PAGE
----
Tag: Wildcats



19 Sep 11

By Geri Hayes

I’m trying to remember my expectations of this hike in the weeks prior to the actual event. Randy and my husband Bob had been running together frequently this summer. Knowing how much we both hike, Randy talked to Bob about leading a hike with 2020 Vision Quest. Plans slowly started to come together, and we finally agreed on a date to tackle the Wildcats.

Wildcat ridge earlier in the summer.

My husband Bob would be primary ‘leader’ and he asked if I’d bring up the rear in case the group spread out. We’d be hiking over 9 miles and wanted to be sure that we kept a pretty steady pace. The plan was to meet at Wildcat ski area to car spot, then start the hike a few miles north at the 19 Mile Brook trailhead. We’d cross Wildcat Ridge hitting Wildcats A>D and descend via the Pole Cat ski trail.

Bob had done the Wildcats a few weeks ago with another friend, and the two of us were recently on 19 Mile Brook Trail. 19 MB was rockier than I remembered from prior years, yet a fairly comfortable grade. Other than the steep section approaching Wildcat A, and the C-D drop and summit, I felt this would be a fairly comfortable hike. I knew it would be slower than if it were only the two of us, but I’ve seen Randy in action running a few races and the trails at Mines Falls; I knew he was quite fit and ambitious to say the least!

Of course, this was all pre-Irene. And sadly, those thoughts were also ‘pre’ Bob spraining his ankle late on Sept 3rd!

We start out at the Wildcats on Sep. 4.

Based on initial reports we knew that 2 of the bridges were out, yet we expected the trail to be in fairly good condition. No blowdowns had been reported and the trail was open. With Bob out of action from his ankle, I would be group leader. Luckily several friends planned to join us on the hike – Liza, Darlene, and Melissa, all of whom have rather extensive history hiking in the Whites and other areas. Them being there brought a huge level of comfort to me. Besides Randy and his wife Tracy (and Quinn of course), we were joined by Cathy and Mike. Cathy, a long time friend of Randy’s going back to high school days, and Mike a newer acquaintance from one of Randy’s UNH student collaboration.

After introductions, car spotting, and initial photos, we set off on 19 MB a few minutes before 9am. The first section of the trail is quite rocky, then smooths out rather nicely. Or rather it did before Irene. Sadly we found lengthy and deep washouts in the middle of the trail… this on the supposedly ‘easy’ section. We kept a good pace nonethless, and I was impressed watching Randy navigate the trail with Quinn. Being tall, Randy has rather long feet – I wondered if this extra platform helped him keep balance on the uneven terrain.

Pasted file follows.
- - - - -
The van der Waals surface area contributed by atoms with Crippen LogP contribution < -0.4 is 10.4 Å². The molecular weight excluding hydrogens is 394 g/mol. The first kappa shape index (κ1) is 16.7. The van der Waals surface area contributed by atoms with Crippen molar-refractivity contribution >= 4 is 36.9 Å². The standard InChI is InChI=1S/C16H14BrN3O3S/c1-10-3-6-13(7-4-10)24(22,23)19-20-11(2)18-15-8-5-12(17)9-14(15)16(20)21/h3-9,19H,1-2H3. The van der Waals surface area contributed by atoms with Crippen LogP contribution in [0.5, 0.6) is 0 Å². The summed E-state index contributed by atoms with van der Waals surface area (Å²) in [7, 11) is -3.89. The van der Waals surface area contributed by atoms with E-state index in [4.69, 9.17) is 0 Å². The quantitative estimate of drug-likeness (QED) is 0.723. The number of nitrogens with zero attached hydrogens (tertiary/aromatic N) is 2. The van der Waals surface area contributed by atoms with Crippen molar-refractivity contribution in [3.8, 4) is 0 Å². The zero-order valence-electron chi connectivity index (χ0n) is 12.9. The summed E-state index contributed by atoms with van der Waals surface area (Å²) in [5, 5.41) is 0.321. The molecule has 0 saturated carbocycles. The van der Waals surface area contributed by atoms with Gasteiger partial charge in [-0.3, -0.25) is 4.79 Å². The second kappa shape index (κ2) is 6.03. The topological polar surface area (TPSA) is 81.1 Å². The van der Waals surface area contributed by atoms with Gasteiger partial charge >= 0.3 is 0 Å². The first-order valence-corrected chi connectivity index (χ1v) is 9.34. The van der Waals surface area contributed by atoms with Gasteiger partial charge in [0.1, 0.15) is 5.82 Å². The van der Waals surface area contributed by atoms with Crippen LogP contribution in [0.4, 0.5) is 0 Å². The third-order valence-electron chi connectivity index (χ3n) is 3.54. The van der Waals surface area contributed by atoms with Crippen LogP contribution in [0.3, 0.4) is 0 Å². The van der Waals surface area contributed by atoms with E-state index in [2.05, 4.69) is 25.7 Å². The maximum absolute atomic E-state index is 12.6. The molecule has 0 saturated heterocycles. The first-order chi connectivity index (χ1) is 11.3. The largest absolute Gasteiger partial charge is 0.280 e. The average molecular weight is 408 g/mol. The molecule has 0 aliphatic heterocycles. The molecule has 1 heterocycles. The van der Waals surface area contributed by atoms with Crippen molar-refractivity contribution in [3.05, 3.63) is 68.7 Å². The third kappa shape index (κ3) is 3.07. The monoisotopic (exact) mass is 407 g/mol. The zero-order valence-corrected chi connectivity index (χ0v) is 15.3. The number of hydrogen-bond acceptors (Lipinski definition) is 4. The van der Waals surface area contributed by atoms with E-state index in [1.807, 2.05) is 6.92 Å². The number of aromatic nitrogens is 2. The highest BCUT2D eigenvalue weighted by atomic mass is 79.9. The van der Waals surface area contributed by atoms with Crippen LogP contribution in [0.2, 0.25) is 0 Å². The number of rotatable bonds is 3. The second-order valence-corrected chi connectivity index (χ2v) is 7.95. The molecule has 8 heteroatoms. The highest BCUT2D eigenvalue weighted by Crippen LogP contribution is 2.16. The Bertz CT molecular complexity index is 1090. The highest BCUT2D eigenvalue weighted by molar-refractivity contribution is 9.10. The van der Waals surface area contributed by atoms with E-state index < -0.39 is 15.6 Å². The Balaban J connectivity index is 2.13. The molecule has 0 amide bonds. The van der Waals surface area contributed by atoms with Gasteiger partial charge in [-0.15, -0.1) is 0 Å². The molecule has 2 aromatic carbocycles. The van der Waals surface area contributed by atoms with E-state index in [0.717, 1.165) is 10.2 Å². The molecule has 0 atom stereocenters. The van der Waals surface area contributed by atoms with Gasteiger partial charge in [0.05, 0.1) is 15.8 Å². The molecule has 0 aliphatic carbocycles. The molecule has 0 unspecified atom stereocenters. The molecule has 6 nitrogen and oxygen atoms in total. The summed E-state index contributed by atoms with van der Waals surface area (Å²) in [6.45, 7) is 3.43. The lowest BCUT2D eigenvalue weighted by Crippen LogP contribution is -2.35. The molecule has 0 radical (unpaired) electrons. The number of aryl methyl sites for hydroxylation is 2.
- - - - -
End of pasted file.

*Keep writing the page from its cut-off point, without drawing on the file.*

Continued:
Geri leads the way.

In a rather rocky area, we decided I’d take a turn leading Randy. He placed his left hand on the back of my pack, and used his pole in his right. All of a sudden, my preliminary thoughts of how smoothly this would work went out the window. And all I can see are the usual obstacles greatly multiplied – rocks lurking and waiting to jump out at Randy’s unsuspecting shins and knees, holes ready to toss him off balance. As we start out I’m giving Randy too many details. He has the patience of a saint (more like a room full of saints) and helps me along the way to understand what verbal tips are necessary, informative, or really not needed. It takes some time and we fall in (and out) of good rhythm along the way. It’s probably not until near the end of the hike when I start trusting myself more and understand Randy’s amazing skill reading the trail from my backpack movement and needing fewer instructions.

The whole team took turns leading along the way. While this gave us a break, it also put Randy into training mode with us novices over and over again. Mike led up to the junction with Wildcat Ridge Trail. Darlene coordinated the steeps from there up to A. This section, although only .7 of a mile long, is very steep with some fairly narrow trail sections. The team spread out here, although we were in site of each other to the top. High fives, a bit of whooping, and we were beyond happy to have this difficult section behind us as we savored a few minutes on the summit of A. Sadly the weather was not clearing and the lovely overlook towards the northeast was only fog. Those here for the first time had to trust us about the spectacular view. Quick bites to eat, and time to head out again.

The clouds rolled in, somewhat obscuring the view.

While I generally do NOT carry a phone on a hike, I brought one this time so we could try to touch base with Bob along the way. No service on A, however it rang a few minutes later. Bob called to advise us about a band of clouds/rain heading our way – we should expect rain in another half hour, lasting 20 minutes or so. A few grabbed jackets in preparation, although with the heat most of us just put them near the top of our pack within easy reach. Miraculously, we only got a few drops early on and it actually felt good.

The A-C sections along the ridge are rolling ups and downs. Tracy led Randy here and we later found out this is the furthest distance she has lead him. Liza bravely took her turn and found herself leading the final climb to C and down the steep rocky section beyond. She managed the tricky sections and helpfully advisesd us that we were crossing bog bridge number 574 of the day. It started sprinkling, however with tree coverage it felt more like heavy mist. Most of us managed without rain coats and were quite comfortable.

Crossing one of the many precarious bridges.